$.02
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Old November 14th, 2009, 07:04 AM
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Quote:
Originally Posted by BBM715 View Post
If you are brazing why not just add cooling fins? My problem with taking coolant back to the t-case is the possibility of trail damage. Right I'm the middle there is a good place to get high centered or just dragged across stuff. You could put it on top but not too much room.

$.02
Water is MUCH more thermally conductive than air. The lines can be routed out of harm's way. That jacket could be put on top of the T/C. Doesn't need to be very thick, maybe 1/4" of space for coolant to flow through.
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Old November 14th, 2009, 07:06 AM
randygar randygar is offline
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The t-case is only filled a third of the way with fluid. It would need to be on the bottom. anywhere else and you're only cooling the air and the stuff slung off the gears to the right spot...

--Randy
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Old November 14th, 2009, 07:08 AM
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Quote:
Originally Posted by randygar View Post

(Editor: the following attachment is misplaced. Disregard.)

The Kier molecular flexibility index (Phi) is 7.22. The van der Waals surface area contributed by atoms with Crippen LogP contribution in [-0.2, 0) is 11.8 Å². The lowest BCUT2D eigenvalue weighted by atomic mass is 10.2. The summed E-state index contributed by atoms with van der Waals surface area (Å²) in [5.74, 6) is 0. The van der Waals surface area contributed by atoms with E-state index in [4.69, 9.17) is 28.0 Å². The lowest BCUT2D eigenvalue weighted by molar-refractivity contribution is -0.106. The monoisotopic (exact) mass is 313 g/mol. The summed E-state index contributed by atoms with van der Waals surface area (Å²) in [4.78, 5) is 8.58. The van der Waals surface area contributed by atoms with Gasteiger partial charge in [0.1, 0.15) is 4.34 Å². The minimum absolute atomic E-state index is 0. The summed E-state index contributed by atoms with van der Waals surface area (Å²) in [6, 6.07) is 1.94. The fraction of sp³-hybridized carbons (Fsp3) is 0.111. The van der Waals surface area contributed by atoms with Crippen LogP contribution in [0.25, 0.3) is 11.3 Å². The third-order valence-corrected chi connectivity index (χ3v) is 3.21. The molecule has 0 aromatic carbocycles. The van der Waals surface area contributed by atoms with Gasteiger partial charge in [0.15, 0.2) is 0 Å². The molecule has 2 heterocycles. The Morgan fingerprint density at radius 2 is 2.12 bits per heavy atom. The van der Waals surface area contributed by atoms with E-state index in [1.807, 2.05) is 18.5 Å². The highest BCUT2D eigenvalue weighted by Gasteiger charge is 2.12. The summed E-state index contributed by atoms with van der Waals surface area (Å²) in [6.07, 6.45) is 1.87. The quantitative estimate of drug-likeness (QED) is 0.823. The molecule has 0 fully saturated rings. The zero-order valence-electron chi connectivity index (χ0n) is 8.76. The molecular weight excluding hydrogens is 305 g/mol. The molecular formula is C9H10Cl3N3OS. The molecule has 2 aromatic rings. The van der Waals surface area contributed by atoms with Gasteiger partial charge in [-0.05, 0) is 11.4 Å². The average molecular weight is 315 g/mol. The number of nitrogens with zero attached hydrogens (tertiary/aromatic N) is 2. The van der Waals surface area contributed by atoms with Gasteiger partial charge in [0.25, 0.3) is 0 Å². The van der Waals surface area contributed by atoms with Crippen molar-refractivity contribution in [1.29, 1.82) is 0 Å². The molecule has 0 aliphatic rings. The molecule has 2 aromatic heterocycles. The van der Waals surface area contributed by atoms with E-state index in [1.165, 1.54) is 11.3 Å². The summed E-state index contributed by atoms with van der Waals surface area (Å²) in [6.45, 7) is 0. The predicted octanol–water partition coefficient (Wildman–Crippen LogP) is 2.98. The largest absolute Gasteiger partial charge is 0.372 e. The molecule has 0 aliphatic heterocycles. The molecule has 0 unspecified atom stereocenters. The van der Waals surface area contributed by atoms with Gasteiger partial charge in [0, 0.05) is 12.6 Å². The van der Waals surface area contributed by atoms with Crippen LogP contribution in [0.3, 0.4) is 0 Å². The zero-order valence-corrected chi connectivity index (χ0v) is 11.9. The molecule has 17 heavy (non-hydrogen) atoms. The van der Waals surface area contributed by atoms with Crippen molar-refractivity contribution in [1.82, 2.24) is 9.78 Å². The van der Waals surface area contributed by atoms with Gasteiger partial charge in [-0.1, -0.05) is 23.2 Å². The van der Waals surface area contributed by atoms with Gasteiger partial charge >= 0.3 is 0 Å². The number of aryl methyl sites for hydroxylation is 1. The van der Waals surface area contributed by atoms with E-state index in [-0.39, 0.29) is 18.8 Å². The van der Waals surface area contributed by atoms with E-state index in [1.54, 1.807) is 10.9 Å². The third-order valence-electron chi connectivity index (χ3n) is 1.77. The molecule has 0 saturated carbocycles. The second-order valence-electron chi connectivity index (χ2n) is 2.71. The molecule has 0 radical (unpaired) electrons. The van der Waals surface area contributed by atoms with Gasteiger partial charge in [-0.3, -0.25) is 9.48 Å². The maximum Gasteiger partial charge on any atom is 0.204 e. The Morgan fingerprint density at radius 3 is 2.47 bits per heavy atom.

The t-case is only filled a third of the way with fluid. It would need to be on the bottom. anywhere else and you're only cooling the air and the stuff slung off the gears to the right spot...

--Randy
When the thing is running, gear oil is being splashed all over, so that doesn't matter. Also, the T/C is a big/thick cast iron box, which is very thermally conductive. Even with no oil slosh, you would be able to dissipate a lot of heat from the top.
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Old November 14th, 2009, 07:10 AM
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And that case is thick. Try it and let us know. Your fab skills dwarf mine so I'd be I terested on how it turns out.
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Old November 14th, 2009, 07:11 AM
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Quote:
Originally Posted by Mikel View Post
When the thing is running, gear oil is being splashed all over, so that doesn't matter. Also, the T/C is a big/thick cast iron box, which is very thermally conductive. Even with no oil slosh, you would be able to dissipate a lot of heat from the top.
I'm building a NP205/200 hybrid for my 6x6, which will use two of the 200's output bearing assemblies (the most likely sources of the heat). If my 205 starts overheating, this is precisely what I plan on doing.

I have two things in my favor:

-4.56 gears and 38.5 tires - RPM's should be considerably lower.
-T/C would be bolted to the transmission via a big aluminum (very conductive) adapter, acting as a big heat sink. In a M715, the NP200 sits on its own, with very little to dissipate heat elsewhere.